Horner Park Restoration Celebration: One to Grow On

Margaret Frisbie, executive director of Friends of the Chicago River (center), talks about the restoration work at Horner Park on a recent canoe outing for staff and board members.

It was a Saturday of celebration for Horner Park as Friends of the Chicago River join neighbors and local and federal officials to mark the grand opening of the restored riverfront at Montrose Avenue on Sept. 15, 2018.

Victory! (U.S. Army Corps of Engineers)

It’s been a long time coming.  In 1999, then-Mayor Richard M. Daley’s Chicago River Corridor Development Plan proposed improvements for Horner Park, 2741 W. Montrose Ave., including removing a cyclone fence to allow for better public access, re-grading the riverbank and replanting the riverbank with native species. In 2000, the Horner Park Advisory Council and Friends partnered to create a study on how to make the vision a reality.

The $5.6 million project, which began in April 2014, triggered news stories and a detailed public review because some neighbors were concerned about the removal of trees. Fortunately those concerns were addressed and the site plan was revised to save the maximum number of trees, add more diverse species, and install a woodchip trail along the water to complement the nature trail at the top of the new bank. 

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Invasive plant species were removed and replaced by 128 native trees and 282 shrubs to combat erosion. Two  acres of riverbank were added though a lease with the Metropolitan Water Reclamation District as well as a new canoe and kayak landing.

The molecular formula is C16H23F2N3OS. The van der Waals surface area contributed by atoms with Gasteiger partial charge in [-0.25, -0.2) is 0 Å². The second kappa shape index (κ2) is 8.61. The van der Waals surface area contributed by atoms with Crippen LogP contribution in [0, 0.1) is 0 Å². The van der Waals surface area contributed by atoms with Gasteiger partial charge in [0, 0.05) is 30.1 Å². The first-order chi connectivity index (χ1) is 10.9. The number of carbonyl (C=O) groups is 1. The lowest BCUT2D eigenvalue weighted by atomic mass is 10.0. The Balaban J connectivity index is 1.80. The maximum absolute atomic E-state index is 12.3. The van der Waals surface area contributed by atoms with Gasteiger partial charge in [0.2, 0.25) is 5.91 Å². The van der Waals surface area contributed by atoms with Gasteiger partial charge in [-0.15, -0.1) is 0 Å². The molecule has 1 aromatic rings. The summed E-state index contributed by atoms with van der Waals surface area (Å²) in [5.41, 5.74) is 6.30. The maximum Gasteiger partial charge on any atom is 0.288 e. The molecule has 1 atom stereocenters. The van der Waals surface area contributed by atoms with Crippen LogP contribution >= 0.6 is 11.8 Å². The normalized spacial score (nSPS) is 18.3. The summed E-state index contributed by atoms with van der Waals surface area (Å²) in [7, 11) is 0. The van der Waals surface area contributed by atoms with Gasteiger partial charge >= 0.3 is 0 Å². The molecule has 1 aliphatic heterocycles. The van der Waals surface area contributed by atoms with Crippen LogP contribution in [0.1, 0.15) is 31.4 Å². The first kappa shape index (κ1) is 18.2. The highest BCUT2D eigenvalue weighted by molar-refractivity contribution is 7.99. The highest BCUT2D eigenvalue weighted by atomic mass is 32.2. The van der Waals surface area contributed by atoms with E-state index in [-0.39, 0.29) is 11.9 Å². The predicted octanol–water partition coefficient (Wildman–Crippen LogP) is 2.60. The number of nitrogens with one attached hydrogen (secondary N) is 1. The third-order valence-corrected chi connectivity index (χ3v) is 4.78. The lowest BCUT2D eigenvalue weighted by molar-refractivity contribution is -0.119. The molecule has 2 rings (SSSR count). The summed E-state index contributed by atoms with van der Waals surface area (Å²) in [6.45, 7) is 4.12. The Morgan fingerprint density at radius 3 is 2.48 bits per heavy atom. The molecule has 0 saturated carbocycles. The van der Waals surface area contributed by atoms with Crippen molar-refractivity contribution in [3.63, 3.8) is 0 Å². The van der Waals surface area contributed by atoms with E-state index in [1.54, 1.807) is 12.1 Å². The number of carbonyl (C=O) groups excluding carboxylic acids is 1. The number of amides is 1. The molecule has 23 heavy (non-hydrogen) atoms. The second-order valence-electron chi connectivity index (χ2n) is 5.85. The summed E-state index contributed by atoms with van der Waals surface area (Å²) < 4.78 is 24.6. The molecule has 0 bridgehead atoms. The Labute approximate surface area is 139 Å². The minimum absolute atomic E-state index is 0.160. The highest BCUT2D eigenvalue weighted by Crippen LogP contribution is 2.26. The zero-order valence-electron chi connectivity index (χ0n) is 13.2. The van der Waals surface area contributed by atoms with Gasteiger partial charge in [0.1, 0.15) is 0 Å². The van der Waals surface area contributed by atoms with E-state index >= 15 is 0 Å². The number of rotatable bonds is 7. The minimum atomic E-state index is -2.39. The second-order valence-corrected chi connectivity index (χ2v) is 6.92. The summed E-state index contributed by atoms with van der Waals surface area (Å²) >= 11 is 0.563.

“The project is a terrific example of how we can remake and reshape our riverbanks,” said Friends Executive Director Margaret Frisbie. "This is exactly the kind of project that we want to see along the Chicago River. It will open up the river to the community there for the first time and become a healthy habitat for wildlife of all sorts." 

The Chicago Park District and the U.S. Army Corps of Engineers are funding the project through the Great Lakes Restoration Initiative.

The improved Horner Park was officially unveiled with a ribbon-cutting ceremony sponsored by the Chicago Park District, the U.S. Corps of Army Engineers, Ald. Deb Mell (33rd) and the Horner Park Advisory Council. Also on tap: free canoe rides, live music, a nature scavenger hunt, miniature boat races and other activities for kids.

Here are some photos from the celebration:

Access for all! (U.S. Army Corps of Engineers)

Improvements include a more natural riverbank. (U.S. Army Corps of Engineers)

A view from above. (Annette Anderson/Friends of the Chicago River)

Just follow the map. (Annette Anderson/Friends of the Chicago River)

Now that's an urban river! (U.S. Army Corps of Engineers)